Whitney said it took only about an hour for the two entrepreneurs to rough-out terms for a merger, a process initially eased by mutually equitable deal terms and shared desire to "go through the merger as partners, and come out of it even stronger partners."
Though the transaction was completed in August, the amicable process probably took a couple months longer than would have been the case with an entirely domestic deal and a host of demands brought on by the COVID19 pandemic.
Asked about the pandemic's impact going forward, Whitney said he believes the pandemic threat and spreading COVID19 cases have contributed to accelerating trends already underway among influencers, professionals and end-users who are all searching for new digital tools, and new ways to exercise, eat healthy, gain strength and run their own businesses.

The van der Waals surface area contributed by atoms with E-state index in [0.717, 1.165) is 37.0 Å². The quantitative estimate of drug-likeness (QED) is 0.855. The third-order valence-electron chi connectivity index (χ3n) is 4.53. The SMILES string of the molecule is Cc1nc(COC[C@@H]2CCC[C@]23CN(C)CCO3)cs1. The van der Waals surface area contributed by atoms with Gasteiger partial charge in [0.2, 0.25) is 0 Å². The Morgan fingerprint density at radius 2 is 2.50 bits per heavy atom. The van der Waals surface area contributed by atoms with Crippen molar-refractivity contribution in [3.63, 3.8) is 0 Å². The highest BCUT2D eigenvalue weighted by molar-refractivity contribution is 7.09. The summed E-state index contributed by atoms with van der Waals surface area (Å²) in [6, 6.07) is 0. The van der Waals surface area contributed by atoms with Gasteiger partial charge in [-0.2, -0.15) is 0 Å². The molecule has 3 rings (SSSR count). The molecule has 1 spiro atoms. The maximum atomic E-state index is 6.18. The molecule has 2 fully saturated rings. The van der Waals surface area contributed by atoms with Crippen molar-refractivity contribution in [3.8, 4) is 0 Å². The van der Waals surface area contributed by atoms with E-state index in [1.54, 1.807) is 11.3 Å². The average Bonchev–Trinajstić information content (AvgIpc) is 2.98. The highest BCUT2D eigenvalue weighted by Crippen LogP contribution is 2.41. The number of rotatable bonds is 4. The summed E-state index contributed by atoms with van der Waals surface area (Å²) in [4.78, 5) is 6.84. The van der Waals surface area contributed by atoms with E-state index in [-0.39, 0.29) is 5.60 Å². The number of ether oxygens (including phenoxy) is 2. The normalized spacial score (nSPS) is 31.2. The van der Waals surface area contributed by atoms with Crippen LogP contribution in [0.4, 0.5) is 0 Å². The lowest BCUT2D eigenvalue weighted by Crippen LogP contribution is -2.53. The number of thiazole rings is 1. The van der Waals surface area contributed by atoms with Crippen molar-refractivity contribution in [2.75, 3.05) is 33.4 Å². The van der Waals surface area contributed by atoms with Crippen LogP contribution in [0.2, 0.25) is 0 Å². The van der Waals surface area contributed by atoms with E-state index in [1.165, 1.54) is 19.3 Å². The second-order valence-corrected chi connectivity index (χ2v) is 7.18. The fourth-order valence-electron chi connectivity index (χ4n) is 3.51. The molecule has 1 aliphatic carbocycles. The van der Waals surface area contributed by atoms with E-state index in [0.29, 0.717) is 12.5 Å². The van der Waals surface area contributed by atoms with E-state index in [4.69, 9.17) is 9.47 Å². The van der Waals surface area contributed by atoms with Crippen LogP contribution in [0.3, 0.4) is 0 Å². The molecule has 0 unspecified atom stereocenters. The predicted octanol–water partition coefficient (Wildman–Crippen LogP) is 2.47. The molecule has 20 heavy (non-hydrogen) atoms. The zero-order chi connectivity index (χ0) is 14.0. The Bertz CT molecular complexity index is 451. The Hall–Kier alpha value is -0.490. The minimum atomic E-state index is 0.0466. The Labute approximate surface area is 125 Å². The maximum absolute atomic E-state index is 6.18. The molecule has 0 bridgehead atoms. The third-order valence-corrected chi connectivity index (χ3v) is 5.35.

Asked about an eventual exit options, Whitney acknowledged that Menūd has twice been approached by potential strategic bidders, and a strategic sale is probably the most likely scenario.
Though he acknowledged the team's views could change "if we catch an incredible amount of wind," Whitney said the team is currently not interested in talking about an IPO.
"We know the space is hot," he said, quickly listing Under Armour's 2015 purchase of MyFitnessPal, now rumored for-sale; and, apparel-maker LuluLemon Athletica's planned acquisition of its former partner, MIRROR, a tech-enabled enabled mirror with camera and speakers for live and on-demand classes.
Whitney also alluded to TrueCoach's acquisition by PE-backed fintech TSG (Transaction Services Global) and Peloton's (PTON) rumored interest in such targets as Tempo or Tonal.